Edit: Comments on the February, 2012 Gartner Magic Quadrant for Data Warehouse Database Management Systems — and on the companies reviewed in it — are now up.
The Gartner 2010 Data Warehouse Database Management Systems Magic Quadrant is out. I shall now comment, just as I did to varying degrees on the 2009, 2008, 2007, and 2006 Gartner Data Warehouse Database Management System Magic Quadrants.
Note: Links to Gartner Magic Quadrants tend to be unstable. Please alert me if any problems arise; I’ll edit accordingly.
In my comments on the 2008 Gartner Data Warehouse Database Management Systems Magic Quadrant, I observed that Gartner’s “completeness of vision” scores were generally pretty reasonable, but their “ability to execute” rankings were somewhat bizarre; the same remains true this year. For example, Gartner ranks Ingres higher by that metric than Vertica, Aster Data, ParAccel, or Infobright. Yet each of those companies is growing nicely and delivering products that meet serious cutting-edge analytic DBMS needs, neither of which has been true of Ingres since about 1987.
The general list of “market forces, end-user expectations and vendors’ resulting solution approaches” at the top of the 2010 Gartner Data Warehouse Database Management System Magic Quadrant article is a mixed bag. Following Gartner’s order, I’ll address those first, and particular companies cited afterwards. Specific items and comments include:
- “Increased demand for optimization techniques and performance enhancement.“ Gartner seems to be saying that data warehouse DBMS buyers want lists of specific, esoteric performance features. Well, buyers always want their DBMS to run fast, and they’d like the products to be mature enough to have been through a few rounds of Bottleneck Whack-A-Mole, but otherwise I’m not sure I’d put that at the top of my list.
- “The argument made by purchasing departments that buying power increases when dealing with a single, incumbent vendor.“ I agree that vendor consolidation and account control are a huge part of the Oracle, Microsoft, IBM and even Teradata stories. (Vertica can prove it’s 10X more price-performant than Oracle and still not get the business.) But it’s not just about price negotiations; once annual maintenance is included, one has to squint pretty hard to see Oracle as a low-cost alternative. Also important is reducing the number of total product-specific skill-sets needed on the IT staff.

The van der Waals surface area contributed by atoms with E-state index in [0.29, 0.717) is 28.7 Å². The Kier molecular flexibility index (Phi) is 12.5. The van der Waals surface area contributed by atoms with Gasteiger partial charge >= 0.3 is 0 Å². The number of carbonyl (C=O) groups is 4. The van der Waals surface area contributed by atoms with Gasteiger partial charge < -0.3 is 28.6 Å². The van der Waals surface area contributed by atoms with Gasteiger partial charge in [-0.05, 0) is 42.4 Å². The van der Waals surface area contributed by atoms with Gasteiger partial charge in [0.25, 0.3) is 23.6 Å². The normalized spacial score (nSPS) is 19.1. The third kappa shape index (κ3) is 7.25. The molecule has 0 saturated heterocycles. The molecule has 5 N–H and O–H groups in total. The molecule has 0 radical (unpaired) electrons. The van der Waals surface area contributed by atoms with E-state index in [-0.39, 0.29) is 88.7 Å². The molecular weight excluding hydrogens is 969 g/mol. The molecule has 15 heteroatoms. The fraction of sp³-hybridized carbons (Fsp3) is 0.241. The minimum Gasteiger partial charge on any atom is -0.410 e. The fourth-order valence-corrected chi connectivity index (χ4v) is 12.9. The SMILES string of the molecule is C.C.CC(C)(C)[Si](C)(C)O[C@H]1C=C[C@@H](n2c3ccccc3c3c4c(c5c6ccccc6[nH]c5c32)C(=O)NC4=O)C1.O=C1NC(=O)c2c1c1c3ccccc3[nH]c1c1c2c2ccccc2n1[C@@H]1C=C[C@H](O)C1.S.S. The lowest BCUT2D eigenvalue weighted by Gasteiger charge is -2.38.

- “Prepackaged, prebalanced warehouse environments delivered using data warehouse appliances.“ Yep. To varying extents, Oracle, Microsoft, Teradata, and IBM are all committed to designed-hardware strategies.
- “Expectations for the delivery of on-site POCs.“ Honestly, not as many buyers insist on on-site Proofs of Concept as should. Still, Oracle is shameful in its reluctance to do them. (Teradata tries to avoid them too, for obvious reasons of expense, but is much more gracious about capitulating when the buyer insists.)
- “Cost controls and data warehouse performance management.“ See next comment.
- “Demands for delivering a fully mixed workload.“ I’d have phrased the workload management and administrative tools points rather differently than this, but so be it.
- “Demands for departmental analytics delivered quickly via data marts.“ Agreed. Data-mart-only installations are a huge part of the market of the analytic DBMS market. Data mart spin-out is also important.
- “Wider indexing and fast performance within clusters of data, delivered via column-based solutions.“ This bizarrely seems to conflate column stores and parallel processing (both of which are of course highly important).
- “A wave of new data warehouse implementers seeking fast-track, low-risk delivery.“ Well, yes. Netezza noticed that quite some years ago. And by now the long-gestation EDW (Enterprise Data Warehouse) is widely disliked.